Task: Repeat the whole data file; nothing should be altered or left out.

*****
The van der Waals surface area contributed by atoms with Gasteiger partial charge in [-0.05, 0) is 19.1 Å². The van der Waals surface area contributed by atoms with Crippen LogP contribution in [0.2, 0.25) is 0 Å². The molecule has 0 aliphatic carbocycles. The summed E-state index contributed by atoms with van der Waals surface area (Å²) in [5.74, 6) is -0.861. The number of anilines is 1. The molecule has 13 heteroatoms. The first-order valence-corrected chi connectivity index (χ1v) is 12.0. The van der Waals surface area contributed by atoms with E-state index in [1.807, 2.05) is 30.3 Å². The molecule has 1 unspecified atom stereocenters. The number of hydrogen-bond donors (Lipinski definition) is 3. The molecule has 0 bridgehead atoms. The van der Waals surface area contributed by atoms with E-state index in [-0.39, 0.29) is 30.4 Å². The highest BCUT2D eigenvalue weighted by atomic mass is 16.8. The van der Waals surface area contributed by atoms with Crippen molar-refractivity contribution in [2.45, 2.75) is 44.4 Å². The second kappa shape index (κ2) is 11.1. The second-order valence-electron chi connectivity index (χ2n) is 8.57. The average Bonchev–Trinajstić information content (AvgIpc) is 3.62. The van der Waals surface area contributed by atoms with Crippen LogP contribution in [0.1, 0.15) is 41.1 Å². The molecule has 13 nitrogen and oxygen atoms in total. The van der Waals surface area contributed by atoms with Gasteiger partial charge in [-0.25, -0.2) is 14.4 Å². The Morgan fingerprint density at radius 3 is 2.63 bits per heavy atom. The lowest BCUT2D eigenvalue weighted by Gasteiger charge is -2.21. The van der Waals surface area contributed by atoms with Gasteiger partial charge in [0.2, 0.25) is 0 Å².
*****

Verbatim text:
The van der Waals surface area contributed by atoms with Gasteiger partial charge in [-0.05, 0) is 19.1 Å². The van der Waals surface area contributed by atoms with Crippen LogP contribution in [0.2, 0.25) is 0 Å². The molecule has 0 aliphatic carbocycles. The summed E-state index contributed by atoms with van der Waals surface area (Å²) in [5.74, 6) is -0.861. The number of anilines is 1. The molecule has 13 heteroatoms. The first-order valence-corrected chi connectivity index (χ1v) is 12.0. The van der Waals surface area contributed by atoms with E-state index in [1.807, 2.05) is 30.3 Å². The molecule has 1 unspecified atom stereocenters. The number of hydrogen-bond donors (Lipinski definition) is 3. The molecule has 0 bridgehead atoms. The van der Waals surface area contributed by atoms with E-state index in [-0.39, 0.29) is 30.4 Å². The highest BCUT2D eigenvalue weighted by atomic mass is 16.8. The van der Waals surface area contributed by atoms with Crippen molar-refractivity contribution in [2.45, 2.75) is 44.4 Å². The second kappa shape index (κ2) is 11.1. The second-order valence-electron chi connectivity index (χ2n) is 8.57. The average Bonchev–Trinajstić information content (AvgIpc) is 3.62. The van der Waals surface area contributed by atoms with Crippen LogP contribution in [0.1, 0.15) is 41.1 Å². The molecule has 13 nitrogen and oxygen atoms in total. The van der Waals surface area contributed by atoms with Gasteiger partial charge in [-0.25, -0.2) is 14.4 Å². The Morgan fingerprint density at radius 3 is 2.63 bits per heavy atom. The lowest BCUT2D eigenvalue weighted by Gasteiger charge is -2.21. The van der Waals surface area contributed by atoms with Gasteiger partial charge in [0.2, 0.25) is 0 Å².